Yushi Katayama began to think seriously about leaving Japan after the birth of his son, Shota, in 2012.
The decades-long economic slump and poor social welfare system as well as lack of innovation made Japan less than an ideal place for him to raise his son, he thought.
“I can probably live through it, but I wanted what’s best for my children,” said Katayama, 32, who did not go through the regular Japanese educational system, instead attending international schools in Tokyo and college in the United States.
But rather than lament the deficiencies and move away, Katayama had an idea: Why not launch a business that helps women continue to work after becoming mothers, which might in turn help shore up the economy?
Last June, Katayama opened Hatch, a shared workspace for freelancers and entrepreneurs in his office building in Tokyo’s Akasaka district, where his main car-importing business, Shintoyo Enterprises, is located. To attract women, he set up a playroom inside Hatch so mothers can work while caring for their kids.
“I would like to set an example that women can work if there is some help,” Katayama said.
Japan is infamous for lacking a social system that supports working mothers. Some 70 percent of women leave their jobs after having their first child, while only 34 percent of women with children under 6 years old work, according to the 2010 Goldman Sachs report titled “Womanomics 3.0.”
This erodes Japan’s competitiveness and productivity, the report says.
According to the International Monetary Fund, if Japan raised the female employment rate to 70 percent, per capita gross domestic product would increase by 5 percent. The Goldman Sachs report suggests that if Japan can bring the rate to 80 percent, it would boost GDP by 15 percent.
Finally responding to the implications of more robust female employment, Prime Minister Shinzo Abe hammered out a grand scheme in mid-April to extend child care leave from the current 18 months to three years as part of a national growth strategy.
But working mothers are in need of more immediate action. Day care facilities are in short supply, and the situation is especially dire for freelancers and entrepreneurs, who are given lower priority than full-time company employees for precious spots.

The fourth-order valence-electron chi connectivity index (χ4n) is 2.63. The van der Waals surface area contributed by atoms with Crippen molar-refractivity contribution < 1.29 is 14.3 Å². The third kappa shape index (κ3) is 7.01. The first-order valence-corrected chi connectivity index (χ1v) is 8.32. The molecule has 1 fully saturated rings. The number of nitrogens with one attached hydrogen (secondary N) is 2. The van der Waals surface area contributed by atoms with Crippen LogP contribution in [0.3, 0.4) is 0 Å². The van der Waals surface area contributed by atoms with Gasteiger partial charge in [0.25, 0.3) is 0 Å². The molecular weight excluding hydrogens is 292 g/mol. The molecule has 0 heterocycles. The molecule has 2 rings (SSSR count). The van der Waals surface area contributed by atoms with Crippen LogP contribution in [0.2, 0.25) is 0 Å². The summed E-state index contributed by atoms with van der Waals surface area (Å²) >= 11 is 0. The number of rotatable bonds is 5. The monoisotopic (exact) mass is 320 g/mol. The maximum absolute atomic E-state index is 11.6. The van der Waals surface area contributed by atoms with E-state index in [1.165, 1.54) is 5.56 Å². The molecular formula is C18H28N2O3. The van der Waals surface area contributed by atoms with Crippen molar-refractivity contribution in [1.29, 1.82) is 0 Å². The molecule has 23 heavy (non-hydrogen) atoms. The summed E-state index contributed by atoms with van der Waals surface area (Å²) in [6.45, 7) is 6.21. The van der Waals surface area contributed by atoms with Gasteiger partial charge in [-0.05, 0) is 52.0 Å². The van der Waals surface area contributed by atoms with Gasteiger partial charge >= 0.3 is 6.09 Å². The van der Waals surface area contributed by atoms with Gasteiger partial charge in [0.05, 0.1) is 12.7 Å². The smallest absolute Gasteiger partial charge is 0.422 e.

Katayama got the idea for a female-friendly workspace after witnessing the hardships his wife, Minhee Katayama, 27, went through after giving birth to their son. Working from home while nursing her son was not practical. Her work as a freelance video maker sometimes necessitates working through the night.
“I could not find a place for my son, because I work as a freelancer,” said Minhee. “Although the government encourages women like us to work, there are some systemic flaws.”
For only ¥20,000 a month, members of Hatch get 24-hour, seven-day-a-week access to the workspace, which has a playroom for children right next door.
The number of shared workplaces has spiked in Tokyo since around 2011. But because most freelancers and entrepreneurs are men, only a few offer a system that suits the lifestyles of working mothers, according to Katayama.
Hatch values worker diversity. Katayama believes that if people from various backgrounds interact, more business ideas will be generated. Currently, Hatch has 25 members, of which five are working mothers. About half the members are non-Japanese.
“I checked out several coworking spaces (before choosing Hatch), but some of the guys looked at me like I wasn’t serious about my business just because I have kids,” said Naoko Toyota.
The 37-year-old used to work for one of the biggest Internet companies in Japan but quit when the demands of her job left her without adequate time to raise her 3-year-old son.
“But here, women can support each other and men embrace diversity, too.”
Dreaming of starting her own company, Toyota launched a service that teaches the elderly and women how to use iPad and iPhone apps. A conversation she had with Katayama about office supplies led to another business idea.
Convinced that women would appreciate the convenience of having everyday items such as stockings and sanitary products available at their offices, she is planning to set up vendors at companies.
Operating Hatch made the Katayamas realize they have to take their business to the next level: turning the playroom into a quasi-day care center. Even though the playroom is somewhere to put the kids while working, parents must still keep an eye on them because there are no nannies on hand.
“Bringing kids to your workplace definitely reduces productivity. But if we can concentrate on our work even for three or four hours, it would push up our efficiency,” said Katayama, who plans to bring in two nannies who are setting up their own nursing care business.
He also plans to offer English classes and other programs to enhance kids’ creativity so that his son can learn at least three languages — Japanese, English, and Korean, which Minhee speaks.
“What we are trying to do is to show through cooperation we can create female role models who work while raising children,” said Katayama. “If kids want to emulate their working mothers, it would eventually boost the female workforce in Japan.”
IN FIVE EASY PIECES WITH TAKE 5